Incredible Edible Insect

During the last weeks of winter, in an airy kitchen at the School of Visual Arts in New York City, two design students are making cocktail bitters. A long wooden table holds mason jars and gleaming bottles of bourbon, vodka, and neutral grain spirits. The fragrance of ingredients that will macerate over the next few weeks, until they surrender their flavor to the alcohol, hangs in the air. There are white bowls of toasted coconut and raw cacao, as well as a jar of cinnamon sticks. Then, there are the crickets.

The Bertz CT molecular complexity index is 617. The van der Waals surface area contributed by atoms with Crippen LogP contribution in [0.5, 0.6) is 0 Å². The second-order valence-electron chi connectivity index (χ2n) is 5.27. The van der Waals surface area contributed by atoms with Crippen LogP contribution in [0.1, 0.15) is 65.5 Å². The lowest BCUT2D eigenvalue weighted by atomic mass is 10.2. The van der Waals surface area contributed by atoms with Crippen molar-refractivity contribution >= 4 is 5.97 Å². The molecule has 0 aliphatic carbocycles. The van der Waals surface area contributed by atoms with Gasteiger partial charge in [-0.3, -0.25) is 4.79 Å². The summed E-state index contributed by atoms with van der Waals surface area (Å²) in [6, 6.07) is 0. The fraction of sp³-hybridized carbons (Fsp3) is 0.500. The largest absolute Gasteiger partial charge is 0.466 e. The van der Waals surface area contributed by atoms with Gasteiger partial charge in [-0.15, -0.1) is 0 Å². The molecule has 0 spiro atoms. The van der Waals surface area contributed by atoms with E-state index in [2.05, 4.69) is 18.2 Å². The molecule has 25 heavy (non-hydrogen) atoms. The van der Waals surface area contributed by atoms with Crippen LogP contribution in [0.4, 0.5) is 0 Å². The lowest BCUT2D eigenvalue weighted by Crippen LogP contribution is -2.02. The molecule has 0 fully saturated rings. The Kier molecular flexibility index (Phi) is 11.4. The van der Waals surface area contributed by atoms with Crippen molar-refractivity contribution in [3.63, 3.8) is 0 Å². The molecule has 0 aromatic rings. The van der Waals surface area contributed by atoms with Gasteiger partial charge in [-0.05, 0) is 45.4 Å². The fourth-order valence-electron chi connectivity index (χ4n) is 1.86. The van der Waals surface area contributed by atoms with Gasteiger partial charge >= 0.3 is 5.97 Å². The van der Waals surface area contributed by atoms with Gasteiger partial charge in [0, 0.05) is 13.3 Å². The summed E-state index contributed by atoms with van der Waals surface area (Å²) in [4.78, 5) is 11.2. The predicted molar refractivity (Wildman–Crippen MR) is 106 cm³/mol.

Lucy Knops rolls up the sleeves of her loose black shirt and carefully pours each ingredient into a small, clear measuring cup sitting on a digital kitchen scale. Her classmate Julia Plevin records the weights in a spreadsheet. When she gets to the crickets, Knops leans closer and peers into the cup. “That’s so crazy,” she says, “there are so many legs!” I follow her gaze; dozens of wiry amputated appendages cling to the sides like the staticky trimmings from a haircut. Knops dumps the whole thing into an empty jar.



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